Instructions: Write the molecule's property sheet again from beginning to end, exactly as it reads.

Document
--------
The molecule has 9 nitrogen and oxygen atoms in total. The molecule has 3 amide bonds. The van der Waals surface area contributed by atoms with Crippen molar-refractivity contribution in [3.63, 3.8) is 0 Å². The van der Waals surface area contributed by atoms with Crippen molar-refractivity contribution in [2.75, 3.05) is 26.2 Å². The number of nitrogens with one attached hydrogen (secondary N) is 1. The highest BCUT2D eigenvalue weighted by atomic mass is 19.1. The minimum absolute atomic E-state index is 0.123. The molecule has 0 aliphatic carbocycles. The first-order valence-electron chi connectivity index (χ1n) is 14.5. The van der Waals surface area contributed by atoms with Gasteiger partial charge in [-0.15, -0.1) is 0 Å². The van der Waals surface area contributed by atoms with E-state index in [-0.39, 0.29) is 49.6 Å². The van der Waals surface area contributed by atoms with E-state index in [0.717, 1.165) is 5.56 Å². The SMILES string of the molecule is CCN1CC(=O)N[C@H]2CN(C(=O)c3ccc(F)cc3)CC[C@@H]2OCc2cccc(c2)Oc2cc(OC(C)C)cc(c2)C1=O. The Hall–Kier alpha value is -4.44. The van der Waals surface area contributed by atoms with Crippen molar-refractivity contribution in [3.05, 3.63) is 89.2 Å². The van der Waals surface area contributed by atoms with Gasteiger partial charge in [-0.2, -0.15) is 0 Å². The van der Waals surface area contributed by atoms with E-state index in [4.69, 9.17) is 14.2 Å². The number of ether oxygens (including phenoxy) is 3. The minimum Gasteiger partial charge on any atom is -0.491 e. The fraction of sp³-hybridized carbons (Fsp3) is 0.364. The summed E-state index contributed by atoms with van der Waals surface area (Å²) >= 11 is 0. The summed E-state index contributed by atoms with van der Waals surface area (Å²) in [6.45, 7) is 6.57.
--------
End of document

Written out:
The molecule has 9 nitrogen and oxygen atoms in total. The molecule has 3 amide bonds. The van der Waals surface area contributed by atoms with Crippen molar-refractivity contribution in [3.63, 3.8) is 0 Å². The van der Waals surface area contributed by atoms with Crippen molar-refractivity contribution in [2.75, 3.05) is 26.2 Å². The number of nitrogens with one attached hydrogen (secondary N) is 1. The highest BCUT2D eigenvalue weighted by atomic mass is 19.1. The minimum absolute atomic E-state index is 0.123. The molecule has 0 aliphatic carbocycles. The first-order valence-electron chi connectivity index (χ1n) is 14.5. The van der Waals surface area contributed by atoms with Gasteiger partial charge in [-0.15, -0.1) is 0 Å². The van der Waals surface area contributed by atoms with E-state index in [-0.39, 0.29) is 49.6 Å². The van der Waals surface area contributed by atoms with E-state index in [0.717, 1.165) is 5.56 Å². The SMILES string of the molecule is CCN1CC(=O)N[C@H]2CN(C(=O)c3ccc(F)cc3)CC[C@@H]2OCc2cccc(c2)Oc2cc(OC(C)C)cc(c2)C1=O. The Hall–Kier alpha value is -4.44. The van der Waals surface area contributed by atoms with Crippen molar-refractivity contribution in [3.05, 3.63) is 89.2 Å². The van der Waals surface area contributed by atoms with Gasteiger partial charge in [-0.2, -0.15) is 0 Å². The van der Waals surface area contributed by atoms with E-state index in [4.69, 9.17) is 14.2 Å². The number of ether oxygens (including phenoxy) is 3. The minimum Gasteiger partial charge on any atom is -0.491 e. The fraction of sp³-hybridized carbons (Fsp3) is 0.364. The summed E-state index contributed by atoms with van der Waals surface area (Å²) >= 11 is 0. The summed E-state index contributed by atoms with van der Waals surface area (Å²) in [6.45, 7) is 6.57.